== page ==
- F1 apparently willing to offer a ‘half-price race-hosting fee for a second event at venues’ to secure a deal
- Hungarian Grand Prix agrees one-year extension to remain on calendar until 2027
- Series confirms three-year extended partnership with Liqui Moly, beginning with the season-opening Austrian Grand Prix
The Chinese Grand Prix in Shanghai is among those being considered by Formula One to host back-to-back races as part of its rescheduled 2020 season, according to the Race.
Having confirmed its updated calendar for Europe last week, which will begin at Austria’s Red Bull Ring in Spielberg with successive races on 5th and 12th July before the Hungarian Grand Prix on 19th July, the global motorsport series is now reportedly looking to further fill the 15-race season.
Shanghai has reportedly emerged as a possible destination to stage two Grands Prix, with Sochi, Russia, as well as Abu Dhabi and Bahrain in the Middle East also said to be in the mix.
According to the Race, Formula One is apparently willing to offer a ‘half-price race-hosting fee for a second event at venues’ to secure a deal.
One potential stumbling block for the proposed double-header is China’s position on international travellers, who are currently banned from entering the country as part of coronavirus prevention measures. Formula One will be hoping China softens its stance, given its Grand Prix’s new provisional date for 2020 isn’t until 4th October.
Failing that, China may make an exception for the series, perhaps similar to what the UK government did by exempting the sport from the requirement of international travellers needing to self-isolate for a fortnight.
Meanwhile, the Hungarian Grand Prix will remain on the Formula One calendar until 2027 after organisers confirmed a one-year extension to their deal.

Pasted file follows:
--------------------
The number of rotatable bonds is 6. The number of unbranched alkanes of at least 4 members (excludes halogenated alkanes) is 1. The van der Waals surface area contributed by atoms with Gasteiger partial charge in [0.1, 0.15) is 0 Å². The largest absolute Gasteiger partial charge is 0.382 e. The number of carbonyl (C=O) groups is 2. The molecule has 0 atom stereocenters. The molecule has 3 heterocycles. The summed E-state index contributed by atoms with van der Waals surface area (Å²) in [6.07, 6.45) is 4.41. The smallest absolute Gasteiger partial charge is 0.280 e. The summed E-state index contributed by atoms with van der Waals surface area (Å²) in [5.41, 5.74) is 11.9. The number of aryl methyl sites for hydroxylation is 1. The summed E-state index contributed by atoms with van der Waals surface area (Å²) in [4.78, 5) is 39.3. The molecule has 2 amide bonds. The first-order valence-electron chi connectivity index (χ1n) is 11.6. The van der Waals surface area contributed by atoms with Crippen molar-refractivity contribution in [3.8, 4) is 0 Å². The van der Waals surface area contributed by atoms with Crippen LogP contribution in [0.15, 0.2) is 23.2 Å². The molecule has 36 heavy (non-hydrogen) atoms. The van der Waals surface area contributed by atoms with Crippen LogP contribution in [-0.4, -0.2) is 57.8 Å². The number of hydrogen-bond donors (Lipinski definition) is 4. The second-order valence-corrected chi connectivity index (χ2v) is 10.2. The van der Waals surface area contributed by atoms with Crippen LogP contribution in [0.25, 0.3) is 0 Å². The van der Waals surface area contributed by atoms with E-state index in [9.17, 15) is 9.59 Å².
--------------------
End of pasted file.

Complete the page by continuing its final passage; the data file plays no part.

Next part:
According to reports, the new agreement also sees a reduction in hosting fees for this year’s event, as well as a cut to the yearly rate rise for its additional race. Both will help ease the financial pressure on the Hungaroring circuit, which will be staging its 2020 Grand Prix being closed doors, wiping out income from ticket sales.
“We have been liaising with Liberty Media how to compensate the missing profit, because organisational cost is not lower in case of a closed event,” said Hungaroring circuit chief executive Gyulay Zsolt.
“We did our best during the discussions to get a good agreement both for the country and the sport even in these challenging times. We cannot say exact numbers, but [the] rights fee is [a] fragment of the one we pay in case of an open event.
“Furthermore, we have achieved an extension in our contract, so now it is valid until 2027 instead of 2026. Yearly increase of the rights fee also has been reduced, so we spared several billions of HUF [Hungarian Forints] for the state. All in all, I can say that we were wise and we spared a lot.”
While the financial compromise from Formula One is a welcome boost for Hungary organisers, Formula One’s motorsport managing director Ross Brawn has said the series is not prepared to prop up struggling race promoters, despite the financial uncertainty brought on by Covid-19.
“We’re not in the business of financially supporting a promoter who’s in trouble, but we are in the business of having good partnerships for the long term,” Brawn told RaceFans.
“So how we arrive at the agreements for the next few years, in some cases some circuits have extended their contract by a year because they’ve lost this year. That gives them that stability.”
Adding: “We’ve been fairly realistic I think in the approach we’re taking. The main focus is ‘how can we make sure you’re here in the future?' But I don’t think that involves propping up promoters in the short term. I don’t think we can do that.”
Meanwhile, Formula One has confirmed its extended partnership with oil and lubricant company Liqui Moly will begin with the season-opening Austrian Grand Prix.
The agreement, first reported in March, sees Liqui Moly step up as an official sponsor of Formula One as part of a three-year deal, having originally signed on as a regional sponsor in 2019.
The fresh partnership will allow Liqui Moly to continue to increase its brand recognition with Formula One fans, and includes track signage at 11 Grands Prix, plus the ability to promote the partnership on a global basis.
“We are delighted to continue our relationship with Liqui Moly and to welcome them as an official sponsor of Formula One,” said Ben Pincus, Formula One’s director of commercial partnerships.
“The fact that the partnership has grown beyond a successful first year, proves the value in terms of brand awareness and preference. We look forward to continuing to explore ways to further integrate Liqui Moly into the F1 ecosystem.”